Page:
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The seminal tracks that changed dance music forever

Andy Cato met Tom Findlay through mutual friends after they both left college in the mid-‘90s. Andy was making trance and was in a couple of bands, while Tom was from more of a rare groove background, DJing in Manchester clubs when he was a student.

“It was an interesting mix of his studio nous and my love of music, I came more from the DJing end of stuff,” Tom tells DJ Mag. The duo started running a night called Captain Sensual At The Helm Of The Groove Armada in London’s Covent Garden, and used to make EPs on the label Tummy Touch, run by Tim ‘Love’ Lee, to publicise the nights. “We were quite Balearic at first, and I remember Tim coined the phrase ‘nu Balearic’,” Tom grins.

They made trombone-tastic chill-out classic ‘At The River’ whilst recording in the countryside, using a sample from a Patti Page CD and with Andy reversing the polarity of the trombone he played into the speaker, and when they signed to Jive Records for an album — which was surfing the chill-out wave — they got sent back to the studio by the A&R man to, effectively, write some hits.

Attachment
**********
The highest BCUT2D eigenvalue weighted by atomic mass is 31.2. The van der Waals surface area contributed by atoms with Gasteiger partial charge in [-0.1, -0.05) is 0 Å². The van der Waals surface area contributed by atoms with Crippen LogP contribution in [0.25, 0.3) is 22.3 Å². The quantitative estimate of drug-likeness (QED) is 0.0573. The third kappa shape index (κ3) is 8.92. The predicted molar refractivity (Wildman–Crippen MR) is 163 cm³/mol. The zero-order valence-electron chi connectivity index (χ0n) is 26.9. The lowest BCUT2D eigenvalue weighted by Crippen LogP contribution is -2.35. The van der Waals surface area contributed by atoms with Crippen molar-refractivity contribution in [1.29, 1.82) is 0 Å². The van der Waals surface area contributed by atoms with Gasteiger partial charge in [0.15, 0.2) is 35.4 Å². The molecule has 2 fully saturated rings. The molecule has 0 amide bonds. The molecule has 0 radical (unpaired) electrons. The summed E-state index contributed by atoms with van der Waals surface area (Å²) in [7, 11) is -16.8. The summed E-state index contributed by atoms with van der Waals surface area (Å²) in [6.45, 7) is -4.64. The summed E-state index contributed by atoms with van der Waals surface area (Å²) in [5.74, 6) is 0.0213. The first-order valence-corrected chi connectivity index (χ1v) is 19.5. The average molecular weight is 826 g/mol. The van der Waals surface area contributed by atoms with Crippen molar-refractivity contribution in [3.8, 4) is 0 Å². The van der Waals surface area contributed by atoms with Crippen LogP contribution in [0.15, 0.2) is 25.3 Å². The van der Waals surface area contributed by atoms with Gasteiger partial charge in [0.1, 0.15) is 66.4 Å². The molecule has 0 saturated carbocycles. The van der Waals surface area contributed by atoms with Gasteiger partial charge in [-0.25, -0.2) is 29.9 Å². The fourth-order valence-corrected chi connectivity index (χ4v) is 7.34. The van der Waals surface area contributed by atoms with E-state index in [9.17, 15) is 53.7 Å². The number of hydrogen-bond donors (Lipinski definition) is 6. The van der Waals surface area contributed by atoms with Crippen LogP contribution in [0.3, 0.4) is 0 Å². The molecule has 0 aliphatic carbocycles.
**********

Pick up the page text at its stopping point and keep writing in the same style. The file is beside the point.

“We’d been in Ibiza that summer, our first spell, DJing in the Manumission Hotel, and we came back from there and in a week we wrote ‘I See You Baby’ with Gramma Funk — who we’d met out there — and then ‘If Everybody Looked The Same’,” Tom recalls. “I’m really pleased we did it cos the greatest pleasure we’ve had from our career has been the live stuff, and you need the energy with a live set. I’m pleased we didn’t get stuck in a chill-out rut. It would’ve been a bit dull.”

Those two house hits were on their ‘Vertigo’ album, and for next album ‘Goodbye Country, Hello Nightclub’ — which DJ Mag put them on the cover for in 2001 — they were again conscious of needing a bit of energy when they DJ’d and started to play live.

“Superstylin’’ came about because we were working with MC Mike, whose background was Trinidadian, so the whole toasting thing came out of that,” Tom says. “It felt natural to make a record with him. Mike’s a real positive guy, he started out with the drum & bass crew Reinforced — and ‘Superstylin’’ was a phrase he threw around, a philosophy for the life we were living at the time. His genius came from moments of being really off the cuff — on tour buses and stuff, the things he’d come out with were brilliant; improvised and magical. That’s how we always recorded him — having a jam.